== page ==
where Value is the generic type argument (or associated type if we think protocols). This should be a 'do nothing' operation. In other words:

monadicValue.flatMap(F.pure)

should (semantically) be exactly the same as

monadicValue

These rules seem arbitrary at first, but they are quite powerful. In fact, any effect you can think of can be safely wrapped into a monad. In Haskell, they even do IO with monads.

This last fact lead to the creation of a research topic called 'algebraic effects'. From all I can gather, this is just fancy syntactic sugar around things that are effectively monads. Which brings me back to async-await.

I propose

  1. a monad protocol (there are some difficulties here, see below).
  2. a 'syntactic sugar for monad' protocol inheriting from monad and defining something analogous to throws, try and rethrows (or async, await and reasync) for a monad.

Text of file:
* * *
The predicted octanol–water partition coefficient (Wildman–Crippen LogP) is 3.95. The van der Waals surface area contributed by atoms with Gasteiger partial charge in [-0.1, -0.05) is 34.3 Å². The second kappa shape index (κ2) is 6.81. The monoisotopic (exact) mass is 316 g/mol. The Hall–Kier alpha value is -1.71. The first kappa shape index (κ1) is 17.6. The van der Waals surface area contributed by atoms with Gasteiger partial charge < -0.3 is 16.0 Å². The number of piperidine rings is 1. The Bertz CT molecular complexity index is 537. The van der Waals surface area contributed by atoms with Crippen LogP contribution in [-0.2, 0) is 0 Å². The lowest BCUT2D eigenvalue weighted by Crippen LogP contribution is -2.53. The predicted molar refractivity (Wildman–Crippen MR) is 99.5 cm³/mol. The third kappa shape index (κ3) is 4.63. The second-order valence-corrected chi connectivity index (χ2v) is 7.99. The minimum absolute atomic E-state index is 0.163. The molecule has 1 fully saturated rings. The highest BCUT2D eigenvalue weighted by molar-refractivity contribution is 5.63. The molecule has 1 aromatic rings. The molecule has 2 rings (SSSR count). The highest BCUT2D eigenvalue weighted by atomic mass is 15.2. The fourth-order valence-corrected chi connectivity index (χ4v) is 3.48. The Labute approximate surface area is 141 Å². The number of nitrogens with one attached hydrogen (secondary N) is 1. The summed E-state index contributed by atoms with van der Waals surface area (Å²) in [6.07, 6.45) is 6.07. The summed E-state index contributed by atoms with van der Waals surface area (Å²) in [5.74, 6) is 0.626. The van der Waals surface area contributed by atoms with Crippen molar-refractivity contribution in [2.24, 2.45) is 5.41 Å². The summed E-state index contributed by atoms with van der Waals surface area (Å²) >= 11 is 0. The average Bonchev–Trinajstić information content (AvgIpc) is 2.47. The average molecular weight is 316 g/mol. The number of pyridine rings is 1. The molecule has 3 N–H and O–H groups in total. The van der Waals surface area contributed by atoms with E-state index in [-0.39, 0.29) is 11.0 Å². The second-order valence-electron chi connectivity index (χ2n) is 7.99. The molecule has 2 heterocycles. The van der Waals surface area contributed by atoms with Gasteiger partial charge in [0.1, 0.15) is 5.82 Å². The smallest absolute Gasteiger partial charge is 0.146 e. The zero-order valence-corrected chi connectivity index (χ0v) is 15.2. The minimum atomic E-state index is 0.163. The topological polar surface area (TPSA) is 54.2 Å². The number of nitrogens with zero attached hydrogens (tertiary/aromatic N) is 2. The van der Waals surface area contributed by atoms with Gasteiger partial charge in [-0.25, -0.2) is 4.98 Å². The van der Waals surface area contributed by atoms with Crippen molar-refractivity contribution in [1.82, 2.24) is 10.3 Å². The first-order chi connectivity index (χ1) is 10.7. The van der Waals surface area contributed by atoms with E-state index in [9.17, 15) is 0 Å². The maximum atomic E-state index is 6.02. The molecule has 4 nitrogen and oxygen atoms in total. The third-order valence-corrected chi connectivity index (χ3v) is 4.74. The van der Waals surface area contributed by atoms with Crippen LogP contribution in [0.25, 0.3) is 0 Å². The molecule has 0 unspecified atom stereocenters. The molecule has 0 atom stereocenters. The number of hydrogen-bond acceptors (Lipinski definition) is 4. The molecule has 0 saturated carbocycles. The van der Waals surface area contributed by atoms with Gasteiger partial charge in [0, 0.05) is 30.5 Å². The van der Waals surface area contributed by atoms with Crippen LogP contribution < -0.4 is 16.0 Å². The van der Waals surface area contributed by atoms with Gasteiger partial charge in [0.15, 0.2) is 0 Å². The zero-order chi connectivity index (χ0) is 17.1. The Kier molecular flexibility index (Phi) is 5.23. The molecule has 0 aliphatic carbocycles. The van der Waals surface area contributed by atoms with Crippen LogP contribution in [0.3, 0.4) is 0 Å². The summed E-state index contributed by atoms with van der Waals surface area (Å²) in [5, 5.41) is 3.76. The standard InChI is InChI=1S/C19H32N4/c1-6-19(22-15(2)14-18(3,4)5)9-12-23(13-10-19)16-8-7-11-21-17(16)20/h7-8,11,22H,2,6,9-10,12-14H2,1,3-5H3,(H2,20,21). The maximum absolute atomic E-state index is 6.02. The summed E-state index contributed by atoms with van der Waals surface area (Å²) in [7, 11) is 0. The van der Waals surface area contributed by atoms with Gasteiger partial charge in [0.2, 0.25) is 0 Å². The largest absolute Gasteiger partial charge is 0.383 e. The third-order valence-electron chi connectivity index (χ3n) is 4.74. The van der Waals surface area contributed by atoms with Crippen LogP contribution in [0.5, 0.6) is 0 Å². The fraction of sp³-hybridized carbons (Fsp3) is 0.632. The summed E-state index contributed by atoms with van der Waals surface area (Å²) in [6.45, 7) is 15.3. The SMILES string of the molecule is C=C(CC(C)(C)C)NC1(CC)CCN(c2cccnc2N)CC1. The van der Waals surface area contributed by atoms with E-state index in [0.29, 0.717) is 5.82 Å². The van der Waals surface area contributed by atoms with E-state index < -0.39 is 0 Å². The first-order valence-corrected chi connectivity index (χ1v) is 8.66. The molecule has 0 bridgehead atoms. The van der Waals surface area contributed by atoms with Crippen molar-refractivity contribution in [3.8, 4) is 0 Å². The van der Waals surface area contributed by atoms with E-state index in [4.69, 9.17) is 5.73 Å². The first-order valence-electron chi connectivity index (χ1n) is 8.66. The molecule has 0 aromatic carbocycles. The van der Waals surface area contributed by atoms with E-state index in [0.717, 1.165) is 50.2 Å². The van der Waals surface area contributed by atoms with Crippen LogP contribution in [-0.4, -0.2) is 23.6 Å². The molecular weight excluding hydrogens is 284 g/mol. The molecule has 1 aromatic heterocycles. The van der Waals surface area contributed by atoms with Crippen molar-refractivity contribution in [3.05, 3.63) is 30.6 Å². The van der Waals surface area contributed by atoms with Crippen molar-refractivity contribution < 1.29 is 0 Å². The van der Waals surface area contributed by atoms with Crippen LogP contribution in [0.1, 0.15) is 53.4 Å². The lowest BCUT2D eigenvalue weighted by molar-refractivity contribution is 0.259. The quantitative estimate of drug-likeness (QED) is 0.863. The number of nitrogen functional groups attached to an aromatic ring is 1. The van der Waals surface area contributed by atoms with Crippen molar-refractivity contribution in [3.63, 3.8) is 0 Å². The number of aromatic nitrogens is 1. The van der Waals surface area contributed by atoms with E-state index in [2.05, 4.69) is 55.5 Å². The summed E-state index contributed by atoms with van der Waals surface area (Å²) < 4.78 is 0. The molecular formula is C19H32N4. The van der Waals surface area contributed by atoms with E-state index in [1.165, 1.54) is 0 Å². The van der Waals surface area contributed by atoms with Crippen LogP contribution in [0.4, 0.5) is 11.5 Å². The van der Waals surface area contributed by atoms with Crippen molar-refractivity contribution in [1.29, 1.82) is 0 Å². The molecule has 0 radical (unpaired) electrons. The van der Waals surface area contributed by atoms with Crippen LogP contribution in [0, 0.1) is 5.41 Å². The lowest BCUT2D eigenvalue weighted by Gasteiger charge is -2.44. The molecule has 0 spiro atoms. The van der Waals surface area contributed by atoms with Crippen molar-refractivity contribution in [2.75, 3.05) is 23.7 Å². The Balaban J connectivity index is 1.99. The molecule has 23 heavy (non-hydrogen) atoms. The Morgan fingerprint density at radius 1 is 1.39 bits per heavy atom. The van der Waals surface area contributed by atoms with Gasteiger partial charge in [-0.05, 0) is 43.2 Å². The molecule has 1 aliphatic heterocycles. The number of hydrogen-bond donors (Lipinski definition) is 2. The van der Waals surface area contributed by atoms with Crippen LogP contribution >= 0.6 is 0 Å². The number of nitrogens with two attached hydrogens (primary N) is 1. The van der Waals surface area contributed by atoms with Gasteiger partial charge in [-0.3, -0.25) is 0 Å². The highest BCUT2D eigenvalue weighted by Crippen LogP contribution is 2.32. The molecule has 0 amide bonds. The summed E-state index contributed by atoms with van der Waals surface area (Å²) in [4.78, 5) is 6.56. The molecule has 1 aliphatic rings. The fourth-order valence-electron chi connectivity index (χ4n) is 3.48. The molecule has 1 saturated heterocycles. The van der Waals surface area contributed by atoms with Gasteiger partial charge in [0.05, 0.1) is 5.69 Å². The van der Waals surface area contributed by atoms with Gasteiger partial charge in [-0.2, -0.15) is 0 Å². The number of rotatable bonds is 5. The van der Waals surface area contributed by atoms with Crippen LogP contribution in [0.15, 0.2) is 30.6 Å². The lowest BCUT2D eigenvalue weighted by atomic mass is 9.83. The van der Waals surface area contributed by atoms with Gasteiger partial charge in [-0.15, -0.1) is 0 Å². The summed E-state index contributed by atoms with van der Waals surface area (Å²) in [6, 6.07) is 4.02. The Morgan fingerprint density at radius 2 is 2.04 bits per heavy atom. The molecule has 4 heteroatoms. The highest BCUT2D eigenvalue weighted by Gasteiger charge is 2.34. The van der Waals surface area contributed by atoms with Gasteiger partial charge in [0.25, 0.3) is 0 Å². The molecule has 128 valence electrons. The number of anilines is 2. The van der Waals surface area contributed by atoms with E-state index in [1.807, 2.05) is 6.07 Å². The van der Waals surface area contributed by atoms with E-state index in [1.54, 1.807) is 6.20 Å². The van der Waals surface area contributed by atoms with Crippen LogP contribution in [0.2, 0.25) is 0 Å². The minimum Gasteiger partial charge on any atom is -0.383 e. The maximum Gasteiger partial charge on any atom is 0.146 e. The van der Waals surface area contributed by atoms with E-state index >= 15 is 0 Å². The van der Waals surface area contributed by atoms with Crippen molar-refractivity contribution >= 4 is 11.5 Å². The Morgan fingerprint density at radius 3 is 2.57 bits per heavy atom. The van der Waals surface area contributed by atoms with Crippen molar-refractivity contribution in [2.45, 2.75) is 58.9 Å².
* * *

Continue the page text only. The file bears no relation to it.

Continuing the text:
Protocol 2 could look like this:

protocol Effect : Monad{
static var unbindKeyword : StaticString{get}
static var throwsKeyword : StaticString{get}
static var rethrowsKeyword : StaticString{get}
}

For this special protocol, an additional requirement enforced by the compiler would be that these StaticStrings can be used by at most one implementing type in the module.

Once you have a type implementing both protocols, the compiler should be able to generate from the given static strings new keywords that can appear in exactly the positions where throws, try and rethrows appear.

As a nice bonus, this would enable to switch back and forth between the two idioms

f : (A) -> Promise<B>

and

f : (A) async -> B

Here is how it would work. Say, you have the following definitions:


f : (A) async -> B
g : (B) async -> C

func h(a: A) async -> C{
let b = await f(a)
return await g(b)
}

Then, the compiler would simply transform this into:

f : (A) -> Promise<B>
g : (B) -> Promise<C>

func h(a: A) -> Promise<C>{
f(a).flatMap{b in g(b)}
}

The throws/rethrows mechanism would be implemented the following way: obviously, it is statically known if a closure actually produces an effect ('throws') or not; depending on that, the compiler inserts either a flatMap or simply a map. Simple!